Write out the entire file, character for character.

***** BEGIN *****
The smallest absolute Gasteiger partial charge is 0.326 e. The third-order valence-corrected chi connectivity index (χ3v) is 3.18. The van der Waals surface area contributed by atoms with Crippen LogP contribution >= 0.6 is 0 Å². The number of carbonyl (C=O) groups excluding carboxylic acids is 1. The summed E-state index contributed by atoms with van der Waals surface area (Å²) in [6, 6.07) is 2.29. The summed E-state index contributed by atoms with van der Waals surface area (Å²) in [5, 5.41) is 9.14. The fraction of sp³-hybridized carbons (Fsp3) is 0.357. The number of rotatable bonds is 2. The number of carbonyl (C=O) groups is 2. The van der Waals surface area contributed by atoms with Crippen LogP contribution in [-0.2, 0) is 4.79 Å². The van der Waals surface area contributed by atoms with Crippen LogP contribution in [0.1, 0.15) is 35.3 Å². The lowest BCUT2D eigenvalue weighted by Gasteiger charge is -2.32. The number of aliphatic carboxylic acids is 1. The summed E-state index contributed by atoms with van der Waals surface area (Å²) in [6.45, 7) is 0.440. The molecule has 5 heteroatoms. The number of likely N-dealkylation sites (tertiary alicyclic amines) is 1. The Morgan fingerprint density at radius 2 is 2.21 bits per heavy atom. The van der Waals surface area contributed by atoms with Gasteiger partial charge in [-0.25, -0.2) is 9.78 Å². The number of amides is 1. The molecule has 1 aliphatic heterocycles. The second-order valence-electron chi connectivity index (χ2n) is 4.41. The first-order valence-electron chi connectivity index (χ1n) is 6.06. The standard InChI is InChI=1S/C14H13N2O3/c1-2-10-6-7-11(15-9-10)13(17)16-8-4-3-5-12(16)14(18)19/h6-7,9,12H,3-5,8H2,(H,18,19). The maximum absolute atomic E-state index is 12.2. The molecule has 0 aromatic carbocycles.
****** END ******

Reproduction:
The smallest absolute Gasteiger partial charge is 0.326 e. The third-order valence-corrected chi connectivity index (χ3v) is 3.18. The van der Waals surface area contributed by atoms with Crippen LogP contribution >= 0.6 is 0 Å². The number of carbonyl (C=O) groups excluding carboxylic acids is 1. The summed E-state index contributed by atoms with van der Waals surface area (Å²) in [6, 6.07) is 2.29. The summed E-state index contributed by atoms with van der Waals surface area (Å²) in [5, 5.41) is 9.14. The fraction of sp³-hybridized carbons (Fsp3) is 0.357. The number of rotatable bonds is 2. The number of carbonyl (C=O) groups is 2. The van der Waals surface area contributed by atoms with Crippen LogP contribution in [-0.2, 0) is 4.79 Å². The van der Waals surface area contributed by atoms with Crippen LogP contribution in [0.1, 0.15) is 35.3 Å². The lowest BCUT2D eigenvalue weighted by Gasteiger charge is -2.32. The number of aliphatic carboxylic acids is 1. The summed E-state index contributed by atoms with van der Waals surface area (Å²) in [6.45, 7) is 0.440. The molecule has 5 heteroatoms. The number of likely N-dealkylation sites (tertiary alicyclic amines) is 1. The Morgan fingerprint density at radius 2 is 2.21 bits per heavy atom. The van der Waals surface area contributed by atoms with Gasteiger partial charge in [-0.25, -0.2) is 9.78 Å². The number of amides is 1. The molecule has 1 aliphatic heterocycles. The second-order valence-electron chi connectivity index (χ2n) is 4.41. The first-order valence-electron chi connectivity index (χ1n) is 6.06. The standard InChI is InChI=1S/C14H13N2O3/c1-2-10-6-7-11(15-9-10)13(17)16-8-4-3-5-12(16)14(18)19/h6-7,9,12H,3-5,8H2,(H,18,19). The maximum absolute atomic E-state index is 12.2. The molecule has 0 aromatic carbocycles.